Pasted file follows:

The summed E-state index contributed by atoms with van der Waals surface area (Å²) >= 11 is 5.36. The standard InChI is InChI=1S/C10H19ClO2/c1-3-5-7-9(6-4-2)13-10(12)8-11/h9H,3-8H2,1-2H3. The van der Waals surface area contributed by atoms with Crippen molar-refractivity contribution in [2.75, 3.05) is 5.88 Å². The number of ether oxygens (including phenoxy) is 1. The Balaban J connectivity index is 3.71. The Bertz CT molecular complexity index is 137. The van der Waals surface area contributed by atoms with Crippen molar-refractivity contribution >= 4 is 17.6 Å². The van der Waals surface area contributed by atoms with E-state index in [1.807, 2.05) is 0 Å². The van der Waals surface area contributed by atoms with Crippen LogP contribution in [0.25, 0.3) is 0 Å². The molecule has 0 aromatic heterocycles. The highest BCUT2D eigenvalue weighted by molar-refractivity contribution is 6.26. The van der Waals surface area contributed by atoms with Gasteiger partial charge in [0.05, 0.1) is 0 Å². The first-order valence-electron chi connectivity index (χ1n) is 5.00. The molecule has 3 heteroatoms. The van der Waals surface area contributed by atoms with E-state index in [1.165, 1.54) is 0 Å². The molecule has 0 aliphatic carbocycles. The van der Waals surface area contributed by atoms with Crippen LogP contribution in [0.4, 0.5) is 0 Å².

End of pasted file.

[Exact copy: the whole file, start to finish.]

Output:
The summed E-state index contributed by atoms with van der Waals surface area (Å²) >= 11 is 5.36. The standard InChI is InChI=1S/C10H19ClO2/c1-3-5-7-9(6-4-2)13-10(12)8-11/h9H,3-8H2,1-2H3. The van der Waals surface area contributed by atoms with Crippen molar-refractivity contribution in [2.75, 3.05) is 5.88 Å². The number of ether oxygens (including phenoxy) is 1. The Balaban J connectivity index is 3.71. The Bertz CT molecular complexity index is 137. The van der Waals surface area contributed by atoms with Crippen molar-refractivity contribution >= 4 is 17.6 Å². The van der Waals surface area contributed by atoms with E-state index in [1.807, 2.05) is 0 Å². The van der Waals surface area contributed by atoms with Crippen LogP contribution in [0.25, 0.3) is 0 Å². The molecule has 0 aromatic heterocycles. The highest BCUT2D eigenvalue weighted by molar-refractivity contribution is 6.26. The van der Waals surface area contributed by atoms with Gasteiger partial charge in [0.05, 0.1) is 0 Å². The first-order valence-electron chi connectivity index (χ1n) is 5.00. The molecule has 3 heteroatoms. The van der Waals surface area contributed by atoms with E-state index in [1.165, 1.54) is 0 Å². The molecule has 0 aliphatic carbocycles. The van der Waals surface area contributed by atoms with Crippen LogP contribution in [0.4, 0.5) is 0 Å².